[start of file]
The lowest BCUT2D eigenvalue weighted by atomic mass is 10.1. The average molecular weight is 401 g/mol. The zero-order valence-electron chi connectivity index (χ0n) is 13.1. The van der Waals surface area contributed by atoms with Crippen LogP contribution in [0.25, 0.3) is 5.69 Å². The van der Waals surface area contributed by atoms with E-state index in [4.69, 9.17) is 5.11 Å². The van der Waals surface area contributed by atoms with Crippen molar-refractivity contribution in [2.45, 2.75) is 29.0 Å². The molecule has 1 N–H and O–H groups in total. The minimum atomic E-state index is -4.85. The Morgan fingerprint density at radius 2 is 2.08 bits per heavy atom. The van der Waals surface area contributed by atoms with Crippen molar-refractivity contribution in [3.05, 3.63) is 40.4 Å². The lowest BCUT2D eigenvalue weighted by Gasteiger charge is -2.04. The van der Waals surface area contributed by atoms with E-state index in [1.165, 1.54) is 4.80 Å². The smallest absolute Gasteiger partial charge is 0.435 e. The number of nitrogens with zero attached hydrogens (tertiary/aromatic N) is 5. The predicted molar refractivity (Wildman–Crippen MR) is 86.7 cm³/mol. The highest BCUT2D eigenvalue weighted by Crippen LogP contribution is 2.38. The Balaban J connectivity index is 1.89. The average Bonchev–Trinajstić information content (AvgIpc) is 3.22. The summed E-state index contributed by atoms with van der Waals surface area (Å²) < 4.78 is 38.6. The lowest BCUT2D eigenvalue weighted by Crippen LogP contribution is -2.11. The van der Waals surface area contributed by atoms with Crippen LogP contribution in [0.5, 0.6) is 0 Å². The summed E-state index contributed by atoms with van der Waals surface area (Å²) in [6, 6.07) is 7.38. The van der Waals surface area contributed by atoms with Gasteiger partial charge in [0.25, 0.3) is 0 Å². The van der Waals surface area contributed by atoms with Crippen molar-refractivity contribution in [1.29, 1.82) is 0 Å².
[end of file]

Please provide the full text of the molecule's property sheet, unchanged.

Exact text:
The lowest BCUT2D eigenvalue weighted by atomic mass is 10.1. The average molecular weight is 401 g/mol. The zero-order valence-electron chi connectivity index (χ0n) is 13.1. The van der Waals surface area contributed by atoms with Crippen LogP contribution in [0.25, 0.3) is 5.69 Å². The van der Waals surface area contributed by atoms with E-state index in [4.69, 9.17) is 5.11 Å². The van der Waals surface area contributed by atoms with Crippen molar-refractivity contribution in [2.45, 2.75) is 29.0 Å². The molecule has 1 N–H and O–H groups in total. The minimum atomic E-state index is -4.85. The Morgan fingerprint density at radius 2 is 2.08 bits per heavy atom. The van der Waals surface area contributed by atoms with Crippen molar-refractivity contribution in [3.05, 3.63) is 40.4 Å². The lowest BCUT2D eigenvalue weighted by Gasteiger charge is -2.04. The van der Waals surface area contributed by atoms with E-state index in [1.165, 1.54) is 4.80 Å². The smallest absolute Gasteiger partial charge is 0.435 e. The number of nitrogens with zero attached hydrogens (tertiary/aromatic N) is 5. The predicted molar refractivity (Wildman–Crippen MR) is 86.7 cm³/mol. The highest BCUT2D eigenvalue weighted by Crippen LogP contribution is 2.38. The Balaban J connectivity index is 1.89. The average Bonchev–Trinajstić information content (AvgIpc) is 3.22. The summed E-state index contributed by atoms with van der Waals surface area (Å²) < 4.78 is 38.6. The lowest BCUT2D eigenvalue weighted by Crippen LogP contribution is -2.11. The van der Waals surface area contributed by atoms with Crippen LogP contribution in [0.5, 0.6) is 0 Å². The summed E-state index contributed by atoms with van der Waals surface area (Å²) in [6, 6.07) is 7.38. The van der Waals surface area contributed by atoms with Gasteiger partial charge in [0.25, 0.3) is 0 Å². The van der Waals surface area contributed by atoms with Crippen molar-refractivity contribution in [1.29, 1.82) is 0 Å².